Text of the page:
We might also discuss the way American feminists are marginalizing themselves by embracing abortion extremism, even as the culture turns slowly but steadily in a more pro-life direction, but let’s table that discussion for another day.  The point of the moment is that the highly tendentious point about women “expecting to be paid the same as men for the same work” in advanced Western societies does not orbit in the same solar system as child brides and rural African girls denied secondary education, to say nothing of the horrors Watson did not mention, such as sexual slavery and female genital mutilation.  A global movement that lumps all of those issues together is diluting itself too much.  Urgent problems in difficult-to-reach societies get the same amount of attention as marginal issues in comfortable Western democracies.  Over time, they’ll get less, because dealing with the tough stuff is frustrating and disappointing.

As to the business of equal pay, the heart of the matter is that women in America do get “paid the same as men for the same work.”  The political movement based on the contrary assertion is a sham – unlike, say, the plight of those African girls who need a secondary education, or the girls in the Middle East who get murdered for going to school.  The pay discrepancy in apples-to-apples salary comparisons is miniscule.  It’s been a running embarrassment for the War on Women campaign that the most blatant examples of unequal pay for the same work can be found in the offices of politicians.  Otherwise, women get paid differently for doing work that is not the same, and it’s largely a matter of their choices.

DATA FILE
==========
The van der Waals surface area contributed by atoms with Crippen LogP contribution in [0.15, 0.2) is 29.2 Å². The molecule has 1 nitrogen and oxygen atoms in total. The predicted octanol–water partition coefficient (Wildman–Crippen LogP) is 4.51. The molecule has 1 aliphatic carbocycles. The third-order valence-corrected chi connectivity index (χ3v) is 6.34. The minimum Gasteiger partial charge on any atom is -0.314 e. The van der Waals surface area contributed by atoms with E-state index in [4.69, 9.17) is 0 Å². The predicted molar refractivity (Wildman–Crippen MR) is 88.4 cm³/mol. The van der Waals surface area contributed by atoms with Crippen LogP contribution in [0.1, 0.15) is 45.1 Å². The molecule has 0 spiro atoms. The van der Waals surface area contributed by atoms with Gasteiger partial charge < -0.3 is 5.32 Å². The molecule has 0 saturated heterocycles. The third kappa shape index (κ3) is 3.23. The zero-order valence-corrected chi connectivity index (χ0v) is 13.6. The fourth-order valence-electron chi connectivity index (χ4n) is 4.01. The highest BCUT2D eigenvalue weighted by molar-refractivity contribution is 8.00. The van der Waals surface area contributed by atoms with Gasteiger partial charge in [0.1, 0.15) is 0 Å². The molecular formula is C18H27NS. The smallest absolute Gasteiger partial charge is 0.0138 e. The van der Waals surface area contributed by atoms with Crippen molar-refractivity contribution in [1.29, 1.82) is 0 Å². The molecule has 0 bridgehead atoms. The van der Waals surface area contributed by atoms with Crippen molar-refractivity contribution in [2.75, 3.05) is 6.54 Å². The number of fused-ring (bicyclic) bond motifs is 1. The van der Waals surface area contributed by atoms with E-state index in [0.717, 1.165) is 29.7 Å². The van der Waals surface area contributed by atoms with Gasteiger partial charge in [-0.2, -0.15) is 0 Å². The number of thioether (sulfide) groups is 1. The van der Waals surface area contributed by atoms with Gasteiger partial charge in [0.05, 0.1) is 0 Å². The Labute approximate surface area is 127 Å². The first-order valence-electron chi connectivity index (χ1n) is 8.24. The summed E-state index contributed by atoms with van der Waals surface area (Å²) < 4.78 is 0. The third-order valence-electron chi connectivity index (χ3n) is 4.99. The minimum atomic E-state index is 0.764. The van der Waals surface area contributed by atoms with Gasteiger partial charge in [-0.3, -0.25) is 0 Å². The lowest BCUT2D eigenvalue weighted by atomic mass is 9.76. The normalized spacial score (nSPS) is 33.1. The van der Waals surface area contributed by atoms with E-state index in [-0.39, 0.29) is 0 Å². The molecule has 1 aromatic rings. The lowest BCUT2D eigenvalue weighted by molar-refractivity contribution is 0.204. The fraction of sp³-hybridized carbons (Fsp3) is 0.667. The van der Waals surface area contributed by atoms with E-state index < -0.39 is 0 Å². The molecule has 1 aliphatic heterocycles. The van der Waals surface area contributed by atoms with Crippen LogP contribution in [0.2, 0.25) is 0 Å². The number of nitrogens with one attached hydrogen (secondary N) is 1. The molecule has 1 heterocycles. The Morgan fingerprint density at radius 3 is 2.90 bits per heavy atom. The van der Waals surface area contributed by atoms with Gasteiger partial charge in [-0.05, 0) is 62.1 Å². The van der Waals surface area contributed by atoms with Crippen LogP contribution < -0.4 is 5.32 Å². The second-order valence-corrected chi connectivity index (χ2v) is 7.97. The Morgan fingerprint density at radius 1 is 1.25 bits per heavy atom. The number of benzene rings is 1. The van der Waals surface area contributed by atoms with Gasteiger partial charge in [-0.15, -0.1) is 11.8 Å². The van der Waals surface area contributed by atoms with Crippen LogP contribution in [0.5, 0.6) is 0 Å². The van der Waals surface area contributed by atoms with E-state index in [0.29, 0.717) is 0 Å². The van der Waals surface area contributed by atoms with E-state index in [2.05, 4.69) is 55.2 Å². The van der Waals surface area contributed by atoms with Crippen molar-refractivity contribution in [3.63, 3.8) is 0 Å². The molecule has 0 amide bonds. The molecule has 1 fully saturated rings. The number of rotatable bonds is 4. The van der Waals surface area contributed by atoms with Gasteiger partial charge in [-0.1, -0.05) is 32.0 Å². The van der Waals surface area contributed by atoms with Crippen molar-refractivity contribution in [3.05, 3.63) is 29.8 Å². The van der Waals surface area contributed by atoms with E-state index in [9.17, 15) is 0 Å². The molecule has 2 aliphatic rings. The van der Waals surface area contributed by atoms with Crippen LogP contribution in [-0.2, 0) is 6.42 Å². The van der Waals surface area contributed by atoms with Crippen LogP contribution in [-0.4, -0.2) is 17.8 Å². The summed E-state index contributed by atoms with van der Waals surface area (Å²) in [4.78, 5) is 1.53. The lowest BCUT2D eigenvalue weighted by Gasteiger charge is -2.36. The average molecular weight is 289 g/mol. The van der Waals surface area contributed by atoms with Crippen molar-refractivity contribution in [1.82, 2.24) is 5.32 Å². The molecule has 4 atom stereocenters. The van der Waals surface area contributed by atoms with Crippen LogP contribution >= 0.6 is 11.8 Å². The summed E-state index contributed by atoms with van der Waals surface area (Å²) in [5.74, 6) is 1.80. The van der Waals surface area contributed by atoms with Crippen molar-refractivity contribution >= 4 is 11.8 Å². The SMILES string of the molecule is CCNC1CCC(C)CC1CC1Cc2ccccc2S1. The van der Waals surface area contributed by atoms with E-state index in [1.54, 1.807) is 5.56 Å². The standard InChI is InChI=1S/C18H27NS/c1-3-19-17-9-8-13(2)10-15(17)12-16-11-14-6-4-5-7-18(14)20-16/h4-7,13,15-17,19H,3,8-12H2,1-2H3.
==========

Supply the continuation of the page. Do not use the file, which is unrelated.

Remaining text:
Which brings us to a basic question the Western world is politically uncomfortable with asking: are men and women the same?  Obviously not.  Shouldn’t our acceptance of that truth influence our expectations for “equality?”  Certainly we don’t want women to be denigrated or made to feel inferior.  But that’s not the same thing as noting that they tend to prefer jobs with less risk, lighter physical demands, and shorter hours than men.  It’s also common sense to consider the role of childbirth in these metrics of career equality and social justice.  Bearing children is simply a longer and more difficult commitment for women, by several orders of magnitude.  A wise society takes account of that in numerous ways, including the cultural pressures deployed to encourage men to remain with the mothers of their children and make their distinct, but valuable, contributions to the family.